Members of the Farmingville Residents Association, founded a decade ago, say their community has come a long way since it was the focus of tension between residents and day laborers that drew national attention.
Farmingville, home to Brookhaven Town Hall, had by 2000 become a destination for day laborers, who stood on street corners looking for work, as well as the site of hate crimes and the firebombing of a home rented by day laborers.
In 2004, the documentary “Farmingville” was released, showcasing for a national audience the open hostility in the community.
“There was a lack of community cohesion,” said Marisa Pizza, president of the civic association, formed in the aftermath of the tension with the goal of unifying the hamlet of 16,000 residents. “The organization sought to find common ground for the betterment of Farmingville.”
The group celebrated its 10-year anniversary this month and counts bridging the gap between residents and day laborers as one of its successes.
The association has 600 members, but between 25 and 50 people regularly attend meetings. There are no dues as the group functions on grants, donations and raising money from flea market sales.
Since its inception, according to members, the association has worked with a group called One More For Jesus, led by Pastor Ruben Cruzate, to offer free Spanish and English classes to anyone in the community. The church has other outreach programs and services to assist immigrants.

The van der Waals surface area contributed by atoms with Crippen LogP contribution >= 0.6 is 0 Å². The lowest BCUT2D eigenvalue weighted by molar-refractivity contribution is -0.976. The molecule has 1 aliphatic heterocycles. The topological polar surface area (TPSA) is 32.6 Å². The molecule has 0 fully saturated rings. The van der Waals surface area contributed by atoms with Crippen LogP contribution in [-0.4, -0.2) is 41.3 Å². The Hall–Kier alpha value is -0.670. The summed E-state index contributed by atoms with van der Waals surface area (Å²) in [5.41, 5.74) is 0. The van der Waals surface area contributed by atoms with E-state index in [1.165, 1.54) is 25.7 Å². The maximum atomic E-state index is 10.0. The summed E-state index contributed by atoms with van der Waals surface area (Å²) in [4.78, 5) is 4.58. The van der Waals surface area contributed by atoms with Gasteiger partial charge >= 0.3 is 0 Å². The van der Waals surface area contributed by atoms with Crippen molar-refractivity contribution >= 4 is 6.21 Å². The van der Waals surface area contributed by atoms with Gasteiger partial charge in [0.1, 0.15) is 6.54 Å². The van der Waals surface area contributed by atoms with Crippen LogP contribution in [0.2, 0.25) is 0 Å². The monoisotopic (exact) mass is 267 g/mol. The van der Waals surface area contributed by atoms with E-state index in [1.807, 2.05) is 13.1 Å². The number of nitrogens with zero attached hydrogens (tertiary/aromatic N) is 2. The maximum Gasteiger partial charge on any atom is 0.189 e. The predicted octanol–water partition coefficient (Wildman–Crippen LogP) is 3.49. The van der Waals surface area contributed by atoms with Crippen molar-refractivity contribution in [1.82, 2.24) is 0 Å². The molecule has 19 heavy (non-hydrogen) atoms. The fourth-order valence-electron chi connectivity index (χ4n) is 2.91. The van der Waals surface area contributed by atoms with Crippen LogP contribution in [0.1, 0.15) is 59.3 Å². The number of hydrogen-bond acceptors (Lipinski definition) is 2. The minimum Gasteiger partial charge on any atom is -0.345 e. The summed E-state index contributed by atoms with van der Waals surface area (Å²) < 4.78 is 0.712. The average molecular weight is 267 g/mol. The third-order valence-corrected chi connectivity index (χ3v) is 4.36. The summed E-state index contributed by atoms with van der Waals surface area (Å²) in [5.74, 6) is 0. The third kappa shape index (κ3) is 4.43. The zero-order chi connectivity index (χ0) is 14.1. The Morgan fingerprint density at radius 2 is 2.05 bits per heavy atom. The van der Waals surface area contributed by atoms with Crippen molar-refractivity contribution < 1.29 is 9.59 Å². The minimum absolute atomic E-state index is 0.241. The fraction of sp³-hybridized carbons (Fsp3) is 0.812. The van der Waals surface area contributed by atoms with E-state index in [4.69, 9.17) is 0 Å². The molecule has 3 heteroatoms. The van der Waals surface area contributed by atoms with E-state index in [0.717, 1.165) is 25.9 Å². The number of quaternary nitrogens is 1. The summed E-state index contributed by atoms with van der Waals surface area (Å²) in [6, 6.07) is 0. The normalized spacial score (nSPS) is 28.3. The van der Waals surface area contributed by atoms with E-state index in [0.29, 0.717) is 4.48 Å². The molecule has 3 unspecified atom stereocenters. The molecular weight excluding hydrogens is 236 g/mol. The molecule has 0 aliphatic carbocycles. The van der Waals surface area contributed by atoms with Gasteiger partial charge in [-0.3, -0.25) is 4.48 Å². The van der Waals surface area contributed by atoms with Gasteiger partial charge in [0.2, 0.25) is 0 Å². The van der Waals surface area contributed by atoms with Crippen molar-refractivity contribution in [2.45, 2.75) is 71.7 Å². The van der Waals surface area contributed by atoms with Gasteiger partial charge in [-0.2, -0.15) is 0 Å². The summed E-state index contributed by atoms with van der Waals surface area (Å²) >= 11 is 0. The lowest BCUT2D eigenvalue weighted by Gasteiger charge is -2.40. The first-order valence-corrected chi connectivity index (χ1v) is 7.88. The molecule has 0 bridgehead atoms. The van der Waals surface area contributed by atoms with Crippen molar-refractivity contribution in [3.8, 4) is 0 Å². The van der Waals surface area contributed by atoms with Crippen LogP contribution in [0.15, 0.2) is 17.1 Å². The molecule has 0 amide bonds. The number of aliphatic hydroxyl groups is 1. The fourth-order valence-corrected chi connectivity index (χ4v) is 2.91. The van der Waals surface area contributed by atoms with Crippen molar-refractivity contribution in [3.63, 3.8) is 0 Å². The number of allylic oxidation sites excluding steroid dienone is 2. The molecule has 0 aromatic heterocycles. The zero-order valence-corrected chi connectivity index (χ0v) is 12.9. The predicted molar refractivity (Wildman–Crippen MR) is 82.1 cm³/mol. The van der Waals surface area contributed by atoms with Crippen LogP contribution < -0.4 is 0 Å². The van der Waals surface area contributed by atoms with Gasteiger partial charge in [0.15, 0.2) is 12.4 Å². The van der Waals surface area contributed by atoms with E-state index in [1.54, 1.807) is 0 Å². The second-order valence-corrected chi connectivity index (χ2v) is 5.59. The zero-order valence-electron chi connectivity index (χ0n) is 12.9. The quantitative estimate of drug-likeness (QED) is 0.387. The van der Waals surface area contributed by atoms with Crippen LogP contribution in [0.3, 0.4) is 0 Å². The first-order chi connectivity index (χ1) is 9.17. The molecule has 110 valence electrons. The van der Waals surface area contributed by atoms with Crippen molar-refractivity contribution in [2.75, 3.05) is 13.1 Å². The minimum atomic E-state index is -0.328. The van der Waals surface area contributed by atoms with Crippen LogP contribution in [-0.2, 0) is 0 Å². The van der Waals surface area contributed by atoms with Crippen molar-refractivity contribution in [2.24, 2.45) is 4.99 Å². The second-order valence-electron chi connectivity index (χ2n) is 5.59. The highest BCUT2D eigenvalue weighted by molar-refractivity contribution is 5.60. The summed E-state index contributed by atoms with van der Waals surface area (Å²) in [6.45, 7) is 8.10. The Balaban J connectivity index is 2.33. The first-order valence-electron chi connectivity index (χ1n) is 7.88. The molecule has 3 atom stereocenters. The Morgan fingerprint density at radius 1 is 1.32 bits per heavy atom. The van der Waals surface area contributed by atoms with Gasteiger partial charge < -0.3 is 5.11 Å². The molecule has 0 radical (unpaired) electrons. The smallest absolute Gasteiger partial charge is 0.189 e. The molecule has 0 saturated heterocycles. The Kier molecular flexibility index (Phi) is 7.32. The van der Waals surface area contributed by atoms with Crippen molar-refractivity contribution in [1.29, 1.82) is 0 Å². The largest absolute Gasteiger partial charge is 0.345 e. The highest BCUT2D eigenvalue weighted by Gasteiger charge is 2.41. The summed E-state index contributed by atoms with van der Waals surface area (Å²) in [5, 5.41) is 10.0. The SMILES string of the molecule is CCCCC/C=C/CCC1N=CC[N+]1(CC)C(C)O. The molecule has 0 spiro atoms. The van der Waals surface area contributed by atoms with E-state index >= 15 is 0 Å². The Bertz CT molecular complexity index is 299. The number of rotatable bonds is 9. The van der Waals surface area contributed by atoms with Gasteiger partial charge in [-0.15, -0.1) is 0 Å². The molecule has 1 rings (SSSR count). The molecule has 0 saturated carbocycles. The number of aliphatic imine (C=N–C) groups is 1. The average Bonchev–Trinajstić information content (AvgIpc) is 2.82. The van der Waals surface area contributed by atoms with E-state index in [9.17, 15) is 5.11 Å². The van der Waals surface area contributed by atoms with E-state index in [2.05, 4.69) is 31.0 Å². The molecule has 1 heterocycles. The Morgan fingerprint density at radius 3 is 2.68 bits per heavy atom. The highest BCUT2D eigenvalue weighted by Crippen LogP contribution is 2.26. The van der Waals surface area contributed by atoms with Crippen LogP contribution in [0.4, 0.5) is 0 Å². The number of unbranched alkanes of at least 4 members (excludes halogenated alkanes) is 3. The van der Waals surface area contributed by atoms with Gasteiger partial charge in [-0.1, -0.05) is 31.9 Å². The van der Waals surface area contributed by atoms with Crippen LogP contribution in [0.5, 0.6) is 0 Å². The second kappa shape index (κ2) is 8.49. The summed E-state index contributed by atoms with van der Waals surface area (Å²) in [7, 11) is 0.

And going beyond day laborer-resident issues, the association has drafted a far-reaching plan for the hamlet’s revitalization anchored by the $100 million Arboretum Project, featuring a 292-unit, single-family and condominium development that is now in the review process before Brookhaven Town.
In addition, the civic group instituted a hamlet-wide cleanup, which was endorsed by the town. It also created a multicultural day, a free event in which residents dress in multicultural clothes, network with each other and listen to music. More than 300 people attended the event last summer, members said.
The accomplishments are a long way from the controversies that engulfed the community more than a decade ago.
Residents complained that day laborers lived in overcrowded houses, and congregated on street corners as they looked for daily construction and landscaping jobs, according to Newsday stories at the time.
At the time, advocates said the laborers were the latest in a long line of immigrants who viewed America as the land of opportunity.
“There was lots of fighting and unrest. That’s why the association was formed,” Pizza said. “It’s dramatically different now.”
Forming the association has also helped longtime residents who, as they watched the community change, felt out of place.
“We didn’t bother each other,” said Alexis Grasso, 67, an 18-year Farmingville resident, of relations with some of her neighbors. “It was like living in a cocoon. But since I’ve been involved in the civic, that feeling has changed. I feel a community spirit.”